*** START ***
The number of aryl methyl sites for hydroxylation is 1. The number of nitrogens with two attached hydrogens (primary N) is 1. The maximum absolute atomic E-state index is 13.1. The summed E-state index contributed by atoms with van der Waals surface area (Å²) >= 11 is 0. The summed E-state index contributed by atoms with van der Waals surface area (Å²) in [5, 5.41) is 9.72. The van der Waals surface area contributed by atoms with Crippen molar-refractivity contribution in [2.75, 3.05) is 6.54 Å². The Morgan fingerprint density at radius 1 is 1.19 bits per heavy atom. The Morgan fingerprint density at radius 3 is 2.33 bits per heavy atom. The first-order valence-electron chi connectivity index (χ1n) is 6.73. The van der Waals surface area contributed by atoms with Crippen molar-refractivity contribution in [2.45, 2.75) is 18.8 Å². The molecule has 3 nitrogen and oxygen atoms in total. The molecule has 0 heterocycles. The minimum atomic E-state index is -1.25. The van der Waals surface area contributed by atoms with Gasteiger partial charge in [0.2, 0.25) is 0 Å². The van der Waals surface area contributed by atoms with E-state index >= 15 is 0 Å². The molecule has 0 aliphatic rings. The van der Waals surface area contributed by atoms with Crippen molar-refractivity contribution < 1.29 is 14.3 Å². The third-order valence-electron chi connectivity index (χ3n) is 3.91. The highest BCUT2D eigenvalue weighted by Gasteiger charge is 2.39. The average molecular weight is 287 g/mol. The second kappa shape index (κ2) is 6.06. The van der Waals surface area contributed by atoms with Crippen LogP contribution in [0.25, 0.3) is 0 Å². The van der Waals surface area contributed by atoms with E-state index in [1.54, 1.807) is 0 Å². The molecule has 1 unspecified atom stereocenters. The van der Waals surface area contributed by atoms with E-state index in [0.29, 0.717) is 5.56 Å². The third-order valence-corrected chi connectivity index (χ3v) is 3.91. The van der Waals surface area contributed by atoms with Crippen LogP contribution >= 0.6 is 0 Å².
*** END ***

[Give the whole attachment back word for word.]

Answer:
The number of aryl methyl sites for hydroxylation is 1. The number of nitrogens with two attached hydrogens (primary N) is 1. The maximum absolute atomic E-state index is 13.1. The summed E-state index contributed by atoms with van der Waals surface area (Å²) >= 11 is 0. The summed E-state index contributed by atoms with van der Waals surface area (Å²) in [5, 5.41) is 9.72. The van der Waals surface area contributed by atoms with Crippen molar-refractivity contribution in [2.75, 3.05) is 6.54 Å². The Morgan fingerprint density at radius 1 is 1.19 bits per heavy atom. The Morgan fingerprint density at radius 3 is 2.33 bits per heavy atom. The first-order valence-electron chi connectivity index (χ1n) is 6.73. The van der Waals surface area contributed by atoms with Crippen molar-refractivity contribution in [2.45, 2.75) is 18.8 Å². The molecule has 3 nitrogen and oxygen atoms in total. The molecule has 0 heterocycles. The minimum atomic E-state index is -1.25. The van der Waals surface area contributed by atoms with Gasteiger partial charge in [0.2, 0.25) is 0 Å². The van der Waals surface area contributed by atoms with E-state index >= 15 is 0 Å². The molecule has 0 aliphatic rings. The van der Waals surface area contributed by atoms with Crippen molar-refractivity contribution < 1.29 is 14.3 Å². The third-order valence-electron chi connectivity index (χ3n) is 3.91. The highest BCUT2D eigenvalue weighted by Gasteiger charge is 2.39. The average molecular weight is 287 g/mol. The second kappa shape index (κ2) is 6.06. The van der Waals surface area contributed by atoms with Crippen LogP contribution in [0.25, 0.3) is 0 Å². The van der Waals surface area contributed by atoms with E-state index in [1.54, 1.807) is 0 Å². The molecule has 1 unspecified atom stereocenters. The van der Waals surface area contributed by atoms with E-state index in [0.29, 0.717) is 5.56 Å². The third-order valence-corrected chi connectivity index (χ3v) is 3.91. The van der Waals surface area contributed by atoms with Crippen LogP contribution >= 0.6 is 0 Å².